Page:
Next day we started at 7:30, we were taken by a minibus for a hours ride closer to Marsa Alam and boarded another boat, Horus Star N. We then headed off in some very big seas towards Sha’ab Samadai, ‘Dolphin House’. As we arrived we could see the horseshoe shape reef breaking the waves with some fairly flat water inside the area. One other boat on site with some snorkellers, hopefully they’d spot the Dolphins for us. The area is a national park and has a ‘no go’ area and a snorkelling only area. We were going to dive the pinnacles on the west side, then, if there were any Dolphins we would snorkel the appropriate area, then a second dive around the pinnacles. We entered the water, descended and headed straight around the first pinnacle. I do like this kind of site, there was a lot of life of all types including a Turtle that was hungry and feeding on the reef. It just ignored us while we took pictures and watched it eat. The maximum depth was just 17.3m with a runtime of 66 minutes. The national park has opening hours, 9am till 3pm. It was now 12:30, we only had 1 hour and 15 minutes before we dived again. It was going to be tight time wise and we had the park ranger on the boat watching what was going on. There were no Dolphins spotted within the horseshoe so it was just going to be another dive. The dive briefing was kept short and we started to kit up. The first four of us in the water descended and waited under the boat, it was flatter and if the dive was going to be cut short because of time at least we had some underwater time around the rocks beneath the boat. It did take a while for the rest to get kitted up and jump in, time was getting very tight indeed. We did a similar dive to the first dive around the pinnacles. We saw very similar life and what looked like a spiral of red nudibranch eggs. The underwater topography is very interesting, the pinnacles all virtually touch the surface making it all very dramatic and great for some wide angle photography. After 64 minutes we surfaced, it was close to 3 o’clock. By the time everyone had got out of the water and the boat left it was past 3pm and the park ranger wasn’t happy.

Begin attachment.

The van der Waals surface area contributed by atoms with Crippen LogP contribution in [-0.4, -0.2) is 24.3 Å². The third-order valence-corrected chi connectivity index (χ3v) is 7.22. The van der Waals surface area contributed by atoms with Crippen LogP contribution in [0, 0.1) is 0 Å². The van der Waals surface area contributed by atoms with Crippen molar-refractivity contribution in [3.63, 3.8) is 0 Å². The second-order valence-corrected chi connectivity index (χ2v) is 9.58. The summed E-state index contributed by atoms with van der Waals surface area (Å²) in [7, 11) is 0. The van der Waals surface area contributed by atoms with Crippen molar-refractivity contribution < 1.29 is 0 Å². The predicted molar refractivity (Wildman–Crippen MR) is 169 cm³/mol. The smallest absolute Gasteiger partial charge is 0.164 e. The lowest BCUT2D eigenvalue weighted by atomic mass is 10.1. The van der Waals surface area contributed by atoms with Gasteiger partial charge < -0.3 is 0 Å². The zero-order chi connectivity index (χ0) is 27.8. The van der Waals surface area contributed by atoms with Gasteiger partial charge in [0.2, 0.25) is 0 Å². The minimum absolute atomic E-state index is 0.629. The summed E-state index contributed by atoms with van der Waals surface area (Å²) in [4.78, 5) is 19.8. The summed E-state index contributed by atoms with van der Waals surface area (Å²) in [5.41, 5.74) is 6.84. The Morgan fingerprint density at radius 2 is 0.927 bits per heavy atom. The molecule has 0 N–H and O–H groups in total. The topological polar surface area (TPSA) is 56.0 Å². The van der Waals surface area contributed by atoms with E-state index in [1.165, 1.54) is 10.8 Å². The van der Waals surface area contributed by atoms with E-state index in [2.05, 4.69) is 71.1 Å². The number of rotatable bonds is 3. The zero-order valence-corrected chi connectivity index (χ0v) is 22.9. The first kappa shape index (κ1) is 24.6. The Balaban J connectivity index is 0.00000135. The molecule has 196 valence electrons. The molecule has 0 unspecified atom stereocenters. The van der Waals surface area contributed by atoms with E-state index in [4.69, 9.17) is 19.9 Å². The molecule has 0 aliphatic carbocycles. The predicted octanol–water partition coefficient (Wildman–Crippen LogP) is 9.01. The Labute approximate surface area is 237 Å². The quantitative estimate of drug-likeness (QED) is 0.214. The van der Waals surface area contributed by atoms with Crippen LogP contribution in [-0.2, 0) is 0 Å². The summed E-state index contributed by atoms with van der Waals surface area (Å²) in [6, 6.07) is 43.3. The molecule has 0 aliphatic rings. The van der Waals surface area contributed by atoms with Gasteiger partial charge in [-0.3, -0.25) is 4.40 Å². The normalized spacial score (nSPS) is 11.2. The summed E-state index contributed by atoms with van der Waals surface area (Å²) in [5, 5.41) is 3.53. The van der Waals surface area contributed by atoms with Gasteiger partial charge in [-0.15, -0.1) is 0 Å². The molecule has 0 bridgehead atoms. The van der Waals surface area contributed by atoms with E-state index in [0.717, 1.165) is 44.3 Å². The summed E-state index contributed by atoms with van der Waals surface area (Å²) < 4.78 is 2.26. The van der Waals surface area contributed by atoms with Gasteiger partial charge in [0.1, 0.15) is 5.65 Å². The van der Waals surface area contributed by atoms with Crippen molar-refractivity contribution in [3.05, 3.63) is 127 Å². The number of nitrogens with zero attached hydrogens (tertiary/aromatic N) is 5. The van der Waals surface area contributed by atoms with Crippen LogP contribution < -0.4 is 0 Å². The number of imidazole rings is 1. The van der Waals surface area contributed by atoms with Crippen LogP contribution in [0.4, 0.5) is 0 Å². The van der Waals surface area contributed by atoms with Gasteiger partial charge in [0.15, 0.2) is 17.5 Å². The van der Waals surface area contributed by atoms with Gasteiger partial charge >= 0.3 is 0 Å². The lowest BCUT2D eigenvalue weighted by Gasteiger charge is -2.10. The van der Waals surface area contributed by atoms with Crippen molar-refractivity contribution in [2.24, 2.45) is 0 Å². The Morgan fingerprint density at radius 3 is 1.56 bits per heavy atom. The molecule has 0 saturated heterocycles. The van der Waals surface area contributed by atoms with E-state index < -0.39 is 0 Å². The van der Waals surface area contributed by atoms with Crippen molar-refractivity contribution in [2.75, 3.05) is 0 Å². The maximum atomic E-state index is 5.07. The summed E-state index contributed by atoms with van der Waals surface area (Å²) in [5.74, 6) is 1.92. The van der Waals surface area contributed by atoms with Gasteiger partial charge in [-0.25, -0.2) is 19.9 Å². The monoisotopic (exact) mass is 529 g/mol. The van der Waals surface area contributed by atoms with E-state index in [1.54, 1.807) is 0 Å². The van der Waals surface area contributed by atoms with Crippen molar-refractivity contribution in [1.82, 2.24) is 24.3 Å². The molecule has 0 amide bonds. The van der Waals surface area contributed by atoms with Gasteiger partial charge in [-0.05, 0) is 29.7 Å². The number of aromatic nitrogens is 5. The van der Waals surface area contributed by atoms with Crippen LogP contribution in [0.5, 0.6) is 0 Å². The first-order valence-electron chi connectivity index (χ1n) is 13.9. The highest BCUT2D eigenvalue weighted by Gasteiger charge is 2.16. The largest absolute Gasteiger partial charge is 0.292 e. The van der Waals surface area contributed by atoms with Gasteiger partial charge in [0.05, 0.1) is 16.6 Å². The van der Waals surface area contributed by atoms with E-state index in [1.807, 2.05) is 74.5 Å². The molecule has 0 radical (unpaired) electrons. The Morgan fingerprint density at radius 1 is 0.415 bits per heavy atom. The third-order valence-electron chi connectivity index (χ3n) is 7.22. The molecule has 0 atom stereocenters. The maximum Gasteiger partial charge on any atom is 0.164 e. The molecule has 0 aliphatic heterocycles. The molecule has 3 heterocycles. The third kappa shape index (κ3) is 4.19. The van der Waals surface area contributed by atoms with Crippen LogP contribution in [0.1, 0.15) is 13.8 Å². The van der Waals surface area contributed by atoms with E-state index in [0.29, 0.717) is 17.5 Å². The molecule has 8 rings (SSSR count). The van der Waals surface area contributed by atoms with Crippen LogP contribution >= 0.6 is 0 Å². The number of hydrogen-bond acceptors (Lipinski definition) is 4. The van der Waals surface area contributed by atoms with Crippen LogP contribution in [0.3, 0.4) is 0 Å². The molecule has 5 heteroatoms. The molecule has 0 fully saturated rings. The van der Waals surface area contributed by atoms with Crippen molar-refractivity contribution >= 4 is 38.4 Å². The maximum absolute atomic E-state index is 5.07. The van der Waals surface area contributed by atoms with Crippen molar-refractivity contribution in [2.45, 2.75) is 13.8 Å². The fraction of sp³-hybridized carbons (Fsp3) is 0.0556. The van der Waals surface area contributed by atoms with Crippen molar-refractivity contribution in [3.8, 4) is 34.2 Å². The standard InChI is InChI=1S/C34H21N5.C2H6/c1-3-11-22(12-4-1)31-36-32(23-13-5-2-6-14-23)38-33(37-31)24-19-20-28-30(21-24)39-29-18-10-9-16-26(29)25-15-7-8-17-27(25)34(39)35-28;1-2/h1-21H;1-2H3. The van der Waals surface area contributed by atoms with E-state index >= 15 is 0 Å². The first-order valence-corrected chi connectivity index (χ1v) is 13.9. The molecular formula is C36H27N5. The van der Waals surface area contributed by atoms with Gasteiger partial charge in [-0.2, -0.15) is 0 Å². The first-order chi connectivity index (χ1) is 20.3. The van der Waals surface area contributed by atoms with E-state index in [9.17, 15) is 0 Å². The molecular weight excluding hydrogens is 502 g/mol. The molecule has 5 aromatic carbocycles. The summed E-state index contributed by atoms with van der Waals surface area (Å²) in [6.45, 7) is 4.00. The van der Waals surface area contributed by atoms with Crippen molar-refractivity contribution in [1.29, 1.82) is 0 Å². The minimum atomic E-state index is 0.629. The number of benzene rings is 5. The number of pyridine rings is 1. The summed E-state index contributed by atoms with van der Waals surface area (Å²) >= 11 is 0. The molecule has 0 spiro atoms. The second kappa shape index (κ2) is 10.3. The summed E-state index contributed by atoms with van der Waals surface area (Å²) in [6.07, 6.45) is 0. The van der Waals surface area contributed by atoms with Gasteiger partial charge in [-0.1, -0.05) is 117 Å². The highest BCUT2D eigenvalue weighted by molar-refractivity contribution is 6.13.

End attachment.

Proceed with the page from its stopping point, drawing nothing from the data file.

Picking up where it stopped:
Our last days diving was at Abu Dabbab to see if we could find Denis the Dugong. The divers who didn’t go to the Dolphin House had seen a Dugong at Marsa Mubarak that day, John had the photos to prove it. Denis hadn’t been seen at Abu Dabbab since March, perhaps he’d moved. Oh well, we were promised loads of green turtles. Abu Dabbab is a shore dive, we kitted up and headed across the sand. Once in the water we headed towards the Sea Grass, we fanned out a bit but there were no Dugongs in sight. We did, however, come across several Turtles and a lone Fire Urchin. The Turtles all had multiple Remorras attached to them, lazy fish. We kept our eyes open for Dugongs, Pipefish and Sea Horses, all I saw was a what looked like a very strange flat worm, a pink and black stripy Tube Worm, a Spotted Eel with it’s head down a hole and a Flat Fish. Heading towards the reef there was a large Remorra on the sand, it wasn’t too bothered about the divers, it did look fat and un-fit though. The return swim along the reef was very nice, the most life on any dive.